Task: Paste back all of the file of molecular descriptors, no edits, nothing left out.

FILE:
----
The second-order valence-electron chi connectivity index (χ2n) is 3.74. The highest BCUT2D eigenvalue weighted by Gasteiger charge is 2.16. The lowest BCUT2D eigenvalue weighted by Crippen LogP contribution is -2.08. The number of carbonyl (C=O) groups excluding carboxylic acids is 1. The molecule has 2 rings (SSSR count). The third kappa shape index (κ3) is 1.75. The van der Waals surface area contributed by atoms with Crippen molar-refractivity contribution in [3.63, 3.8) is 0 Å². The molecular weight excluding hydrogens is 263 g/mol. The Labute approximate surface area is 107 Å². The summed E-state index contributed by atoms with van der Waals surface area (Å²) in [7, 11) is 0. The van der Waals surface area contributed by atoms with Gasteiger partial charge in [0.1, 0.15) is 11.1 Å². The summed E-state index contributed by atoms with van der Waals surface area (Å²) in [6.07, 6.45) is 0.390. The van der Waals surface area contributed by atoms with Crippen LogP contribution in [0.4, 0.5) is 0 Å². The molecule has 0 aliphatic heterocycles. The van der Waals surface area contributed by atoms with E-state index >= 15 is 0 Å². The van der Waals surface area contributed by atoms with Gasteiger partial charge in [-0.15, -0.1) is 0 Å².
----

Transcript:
The second-order valence-electron chi connectivity index (χ2n) is 3.74. The highest BCUT2D eigenvalue weighted by Gasteiger charge is 2.16. The lowest BCUT2D eigenvalue weighted by Crippen LogP contribution is -2.08. The number of carbonyl (C=O) groups excluding carboxylic acids is 1. The molecule has 2 rings (SSSR count). The third kappa shape index (κ3) is 1.75. The van der Waals surface area contributed by atoms with Crippen molar-refractivity contribution in [3.63, 3.8) is 0 Å². The molecular weight excluding hydrogens is 263 g/mol. The Labute approximate surface area is 107 Å². The summed E-state index contributed by atoms with van der Waals surface area (Å²) in [7, 11) is 0. The van der Waals surface area contributed by atoms with Gasteiger partial charge in [0.1, 0.15) is 11.1 Å². The summed E-state index contributed by atoms with van der Waals surface area (Å²) in [6.07, 6.45) is 0.390. The van der Waals surface area contributed by atoms with Crippen LogP contribution in [0.4, 0.5) is 0 Å². The molecule has 0 aliphatic heterocycles. The van der Waals surface area contributed by atoms with E-state index >= 15 is 0 Å². The van der Waals surface area contributed by atoms with Gasteiger partial charge in [-0.15, -0.1) is 0 Å².